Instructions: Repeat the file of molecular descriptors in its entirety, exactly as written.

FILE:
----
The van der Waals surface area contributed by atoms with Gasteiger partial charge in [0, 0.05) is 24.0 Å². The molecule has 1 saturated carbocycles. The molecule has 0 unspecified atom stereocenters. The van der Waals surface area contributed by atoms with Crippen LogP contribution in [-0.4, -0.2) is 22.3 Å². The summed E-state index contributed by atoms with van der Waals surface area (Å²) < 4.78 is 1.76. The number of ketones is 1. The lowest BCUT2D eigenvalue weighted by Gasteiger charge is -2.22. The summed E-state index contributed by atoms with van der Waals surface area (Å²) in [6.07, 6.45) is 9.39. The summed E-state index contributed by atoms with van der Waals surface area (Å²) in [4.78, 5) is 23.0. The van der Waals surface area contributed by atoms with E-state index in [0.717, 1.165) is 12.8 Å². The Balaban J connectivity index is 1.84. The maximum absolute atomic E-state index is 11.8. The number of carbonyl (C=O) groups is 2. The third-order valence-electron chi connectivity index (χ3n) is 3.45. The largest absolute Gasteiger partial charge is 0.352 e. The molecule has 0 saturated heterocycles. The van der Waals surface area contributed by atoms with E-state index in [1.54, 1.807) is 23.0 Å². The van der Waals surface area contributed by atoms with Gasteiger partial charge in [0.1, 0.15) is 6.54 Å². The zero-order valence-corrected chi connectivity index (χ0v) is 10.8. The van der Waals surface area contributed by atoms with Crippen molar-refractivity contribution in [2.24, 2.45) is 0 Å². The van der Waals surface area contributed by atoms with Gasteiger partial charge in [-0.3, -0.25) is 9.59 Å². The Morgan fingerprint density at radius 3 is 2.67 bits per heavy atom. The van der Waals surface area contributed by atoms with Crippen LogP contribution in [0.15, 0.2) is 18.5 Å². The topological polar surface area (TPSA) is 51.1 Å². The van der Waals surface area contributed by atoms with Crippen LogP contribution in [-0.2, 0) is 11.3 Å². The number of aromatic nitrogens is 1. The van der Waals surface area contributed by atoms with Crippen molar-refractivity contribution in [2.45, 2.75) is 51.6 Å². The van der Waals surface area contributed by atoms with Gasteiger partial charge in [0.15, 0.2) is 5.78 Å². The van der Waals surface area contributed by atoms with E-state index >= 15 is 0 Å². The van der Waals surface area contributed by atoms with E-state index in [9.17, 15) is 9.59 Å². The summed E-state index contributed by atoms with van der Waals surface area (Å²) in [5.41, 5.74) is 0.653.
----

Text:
The van der Waals surface area contributed by atoms with Gasteiger partial charge in [0, 0.05) is 24.0 Å². The molecule has 1 saturated carbocycles. The molecule has 0 unspecified atom stereocenters. The van der Waals surface area contributed by atoms with Crippen LogP contribution in [-0.4, -0.2) is 22.3 Å². The summed E-state index contributed by atoms with van der Waals surface area (Å²) < 4.78 is 1.76. The number of ketones is 1. The lowest BCUT2D eigenvalue weighted by Gasteiger charge is -2.22. The summed E-state index contributed by atoms with van der Waals surface area (Å²) in [6.07, 6.45) is 9.39. The summed E-state index contributed by atoms with van der Waals surface area (Å²) in [4.78, 5) is 23.0. The van der Waals surface area contributed by atoms with E-state index in [0.717, 1.165) is 12.8 Å². The Balaban J connectivity index is 1.84. The maximum absolute atomic E-state index is 11.8. The number of carbonyl (C=O) groups is 2. The third-order valence-electron chi connectivity index (χ3n) is 3.45. The largest absolute Gasteiger partial charge is 0.352 e. The molecule has 0 saturated heterocycles. The van der Waals surface area contributed by atoms with E-state index in [1.54, 1.807) is 23.0 Å². The van der Waals surface area contributed by atoms with Gasteiger partial charge in [0.1, 0.15) is 6.54 Å². The zero-order valence-corrected chi connectivity index (χ0v) is 10.8. The van der Waals surface area contributed by atoms with Crippen molar-refractivity contribution in [2.24, 2.45) is 0 Å². The van der Waals surface area contributed by atoms with Gasteiger partial charge in [-0.3, -0.25) is 9.59 Å². The Morgan fingerprint density at radius 3 is 2.67 bits per heavy atom. The van der Waals surface area contributed by atoms with Crippen LogP contribution in [0.15, 0.2) is 18.5 Å². The topological polar surface area (TPSA) is 51.1 Å². The van der Waals surface area contributed by atoms with Crippen LogP contribution in [-0.2, 0) is 11.3 Å². The number of aromatic nitrogens is 1. The van der Waals surface area contributed by atoms with Crippen molar-refractivity contribution in [2.45, 2.75) is 51.6 Å². The van der Waals surface area contributed by atoms with Gasteiger partial charge in [0.15, 0.2) is 5.78 Å². The van der Waals surface area contributed by atoms with E-state index >= 15 is 0 Å². The van der Waals surface area contributed by atoms with E-state index in [9.17, 15) is 9.59 Å². The summed E-state index contributed by atoms with van der Waals surface area (Å²) in [5.41, 5.74) is 0.653.